The surprise: cold-loving plankton are doing alright

Plankton communities are an exception; they are responding differently than expected. Here, analyses suggest that cold-loving species may benefit from climate change. “That surprised us,” says Imran Khaliq. “And the reasons for this are not really understood at the moment.” A simple explanation would be that cold-loving species used to live in regions with temperatures below their optimal, or preferred, temperature. This phenomenon has already been documented for marine systems. Warming would therefore initially be good for them before the rise in temperature becomes so strong that the cold-loving species come under pressure and ultimately disperse away or die out. This is also supported by the fact that lakes and rivers have warmed less quickly than habitats on land.

Another explanation could be that cold-loving species are well adapted to other environmental changes such as nutrient availability. The observed increase in cold-loving plankton species could therefore also be due to a reason other than global warming. “However, we cannot test these hypotheses with the available data”, explains Anita Narwani. She is already busy planning another research project to characterise the spatial distribution of species in 240 Swiss lakes in order to find an explanation for this surprising observation.

High biodiversity - high resilience

“Another interesting result was that in terrestrial ecosystems, a high species richness makes the communities less sensitive to climate change,” adds Anita Narwani. “Species-rich communities on land therefore respond more slowly to rising temperatures than species-poor communities.” This does not mean that these communities will not come under stress at some point. It may just take longer. “There may also be an extinction debt; when there is a delay between the cause, in this case climate change, and the final disappearance of a species. And this final disappearance can then happen very quickly.” Although the researchers have observed a similar trend in freshwater, i.e. greater resilience in more species-rich communities, it is much less pronounced and not significant.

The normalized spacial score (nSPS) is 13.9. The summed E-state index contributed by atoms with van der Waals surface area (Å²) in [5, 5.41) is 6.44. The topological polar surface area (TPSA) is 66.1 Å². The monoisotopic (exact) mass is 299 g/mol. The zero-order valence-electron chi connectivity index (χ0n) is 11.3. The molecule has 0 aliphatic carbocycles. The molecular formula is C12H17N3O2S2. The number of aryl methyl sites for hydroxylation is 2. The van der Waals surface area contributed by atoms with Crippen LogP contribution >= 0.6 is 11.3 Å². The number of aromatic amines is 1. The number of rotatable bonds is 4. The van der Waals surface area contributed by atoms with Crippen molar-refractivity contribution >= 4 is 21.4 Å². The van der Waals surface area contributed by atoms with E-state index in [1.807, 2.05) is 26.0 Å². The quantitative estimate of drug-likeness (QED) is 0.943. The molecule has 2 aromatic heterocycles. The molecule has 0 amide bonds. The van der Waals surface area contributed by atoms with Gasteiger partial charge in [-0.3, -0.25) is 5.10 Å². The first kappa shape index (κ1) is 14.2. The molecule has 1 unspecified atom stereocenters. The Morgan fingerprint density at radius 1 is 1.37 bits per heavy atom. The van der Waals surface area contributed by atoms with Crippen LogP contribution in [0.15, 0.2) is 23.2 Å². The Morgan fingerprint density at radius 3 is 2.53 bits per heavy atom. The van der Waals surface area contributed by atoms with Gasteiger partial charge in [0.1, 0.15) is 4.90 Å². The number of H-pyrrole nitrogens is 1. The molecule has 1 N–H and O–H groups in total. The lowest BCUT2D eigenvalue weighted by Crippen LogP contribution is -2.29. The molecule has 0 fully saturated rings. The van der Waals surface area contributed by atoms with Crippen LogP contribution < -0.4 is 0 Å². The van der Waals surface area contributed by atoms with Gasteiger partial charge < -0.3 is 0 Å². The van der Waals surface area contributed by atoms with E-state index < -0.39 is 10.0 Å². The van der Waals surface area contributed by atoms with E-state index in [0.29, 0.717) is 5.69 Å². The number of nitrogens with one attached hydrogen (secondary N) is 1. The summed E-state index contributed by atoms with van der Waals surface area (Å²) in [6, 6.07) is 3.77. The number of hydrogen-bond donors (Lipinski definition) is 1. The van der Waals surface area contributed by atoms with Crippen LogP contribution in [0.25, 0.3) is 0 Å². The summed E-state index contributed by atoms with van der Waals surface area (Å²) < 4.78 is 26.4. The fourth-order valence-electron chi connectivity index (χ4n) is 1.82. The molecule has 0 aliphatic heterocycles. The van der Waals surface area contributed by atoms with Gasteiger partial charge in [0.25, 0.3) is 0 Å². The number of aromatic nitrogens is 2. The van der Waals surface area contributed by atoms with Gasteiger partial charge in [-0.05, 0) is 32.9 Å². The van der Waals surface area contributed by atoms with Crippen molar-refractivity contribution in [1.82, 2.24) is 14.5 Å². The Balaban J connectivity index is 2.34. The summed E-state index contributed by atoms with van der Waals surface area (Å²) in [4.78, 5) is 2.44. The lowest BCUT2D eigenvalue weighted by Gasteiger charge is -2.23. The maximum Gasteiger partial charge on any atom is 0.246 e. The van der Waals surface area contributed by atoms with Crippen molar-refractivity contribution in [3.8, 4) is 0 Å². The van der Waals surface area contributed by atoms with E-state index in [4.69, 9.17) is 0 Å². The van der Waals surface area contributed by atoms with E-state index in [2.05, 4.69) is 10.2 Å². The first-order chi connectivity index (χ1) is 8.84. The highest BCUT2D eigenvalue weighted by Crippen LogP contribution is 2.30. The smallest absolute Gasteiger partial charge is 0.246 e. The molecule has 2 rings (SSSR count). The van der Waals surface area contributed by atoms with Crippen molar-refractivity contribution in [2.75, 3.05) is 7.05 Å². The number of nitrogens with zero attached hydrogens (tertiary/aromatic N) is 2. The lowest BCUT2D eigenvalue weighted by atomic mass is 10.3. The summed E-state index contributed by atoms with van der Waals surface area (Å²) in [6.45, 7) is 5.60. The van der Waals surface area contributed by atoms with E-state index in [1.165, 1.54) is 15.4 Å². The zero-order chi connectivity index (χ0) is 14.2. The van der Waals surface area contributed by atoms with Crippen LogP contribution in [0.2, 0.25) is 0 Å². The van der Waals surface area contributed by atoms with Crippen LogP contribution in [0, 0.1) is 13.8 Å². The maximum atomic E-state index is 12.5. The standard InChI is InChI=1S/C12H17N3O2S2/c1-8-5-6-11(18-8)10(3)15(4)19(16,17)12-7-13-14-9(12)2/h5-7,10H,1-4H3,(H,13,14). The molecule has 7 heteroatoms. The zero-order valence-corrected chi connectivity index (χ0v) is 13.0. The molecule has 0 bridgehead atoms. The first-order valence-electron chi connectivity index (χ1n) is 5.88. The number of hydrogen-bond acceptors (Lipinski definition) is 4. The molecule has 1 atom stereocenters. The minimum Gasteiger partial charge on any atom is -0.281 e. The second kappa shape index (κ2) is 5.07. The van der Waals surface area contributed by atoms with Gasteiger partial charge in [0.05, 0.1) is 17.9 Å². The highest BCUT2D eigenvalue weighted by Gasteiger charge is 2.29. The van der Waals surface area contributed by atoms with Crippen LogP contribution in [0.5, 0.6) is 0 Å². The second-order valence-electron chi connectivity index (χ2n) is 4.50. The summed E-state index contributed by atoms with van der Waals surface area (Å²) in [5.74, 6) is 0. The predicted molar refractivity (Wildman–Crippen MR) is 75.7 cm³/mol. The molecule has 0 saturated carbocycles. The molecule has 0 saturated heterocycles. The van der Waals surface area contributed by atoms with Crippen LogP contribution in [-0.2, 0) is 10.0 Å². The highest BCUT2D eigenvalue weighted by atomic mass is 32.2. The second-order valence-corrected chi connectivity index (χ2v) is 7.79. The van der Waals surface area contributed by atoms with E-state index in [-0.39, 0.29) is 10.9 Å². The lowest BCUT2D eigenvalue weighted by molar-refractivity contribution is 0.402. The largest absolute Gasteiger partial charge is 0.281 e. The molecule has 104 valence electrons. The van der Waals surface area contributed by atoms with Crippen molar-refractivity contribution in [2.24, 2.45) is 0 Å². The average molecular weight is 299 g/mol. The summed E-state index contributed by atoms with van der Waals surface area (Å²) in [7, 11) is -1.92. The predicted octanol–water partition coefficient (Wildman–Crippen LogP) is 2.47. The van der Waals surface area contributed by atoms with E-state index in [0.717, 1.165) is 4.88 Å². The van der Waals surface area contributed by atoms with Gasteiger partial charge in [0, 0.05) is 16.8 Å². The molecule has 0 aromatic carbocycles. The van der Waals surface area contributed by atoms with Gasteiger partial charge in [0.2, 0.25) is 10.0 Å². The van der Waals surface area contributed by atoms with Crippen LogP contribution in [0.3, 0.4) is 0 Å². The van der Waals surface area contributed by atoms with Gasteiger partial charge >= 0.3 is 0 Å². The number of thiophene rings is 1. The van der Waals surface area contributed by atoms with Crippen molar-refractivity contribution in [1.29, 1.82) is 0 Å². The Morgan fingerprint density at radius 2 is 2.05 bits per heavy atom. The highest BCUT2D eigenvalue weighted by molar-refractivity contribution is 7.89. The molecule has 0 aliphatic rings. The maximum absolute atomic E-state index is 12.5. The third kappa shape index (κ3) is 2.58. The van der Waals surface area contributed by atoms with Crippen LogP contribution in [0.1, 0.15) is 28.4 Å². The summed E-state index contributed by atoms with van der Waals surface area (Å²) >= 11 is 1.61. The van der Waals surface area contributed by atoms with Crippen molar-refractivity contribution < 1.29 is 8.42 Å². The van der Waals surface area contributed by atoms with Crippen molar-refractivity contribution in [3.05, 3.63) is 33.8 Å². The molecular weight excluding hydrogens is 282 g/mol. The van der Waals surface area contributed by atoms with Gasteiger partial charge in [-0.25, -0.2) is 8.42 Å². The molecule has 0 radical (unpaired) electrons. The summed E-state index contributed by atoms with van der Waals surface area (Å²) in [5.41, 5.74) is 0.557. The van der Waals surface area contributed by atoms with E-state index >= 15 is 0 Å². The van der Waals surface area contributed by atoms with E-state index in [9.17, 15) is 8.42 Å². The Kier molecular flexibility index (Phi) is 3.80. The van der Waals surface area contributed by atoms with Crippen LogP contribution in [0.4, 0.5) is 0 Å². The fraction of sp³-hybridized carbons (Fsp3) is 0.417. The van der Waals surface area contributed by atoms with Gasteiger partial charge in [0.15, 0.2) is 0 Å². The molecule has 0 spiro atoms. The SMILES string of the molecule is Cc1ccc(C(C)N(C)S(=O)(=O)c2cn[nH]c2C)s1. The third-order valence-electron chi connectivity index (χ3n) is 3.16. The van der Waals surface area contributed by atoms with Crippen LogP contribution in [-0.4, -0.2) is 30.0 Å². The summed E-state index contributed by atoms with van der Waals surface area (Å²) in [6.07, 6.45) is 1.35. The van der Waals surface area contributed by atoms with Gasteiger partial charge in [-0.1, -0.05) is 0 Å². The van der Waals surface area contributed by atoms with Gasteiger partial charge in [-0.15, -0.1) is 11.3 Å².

The results of the study and the comparison of aquatic and terrestrial ecosystems help to understand how ecological communities are reacting to climate change and where differences in their responses come from. “Knowing the reasons is key to developing better strategies for the protection and management of ecosystems and identifying those species that are particularly vulnerable to local extinctions,” summarises Anita Narwani.


Khaliq, I., Rixen, C., Zellweger, F., Graham, C. H., Gossner, M. M., McFadden, I. R., … Narwani, A. (2024). Warming underpins community turnover in temperate freshwater and terrestrial communities. Nature Communications, 15, 1921 (9 pp.).

McFadden, I. R., Sendek, A., Brosse, M., Bach, P. M., Baity‐Jesi, M., Bolliger, J., … Narwani, A. (2023). Linking human impacts to community processes in terrestrial and freshwater ecosystems. Ecology Letters, 26(2), 203-218.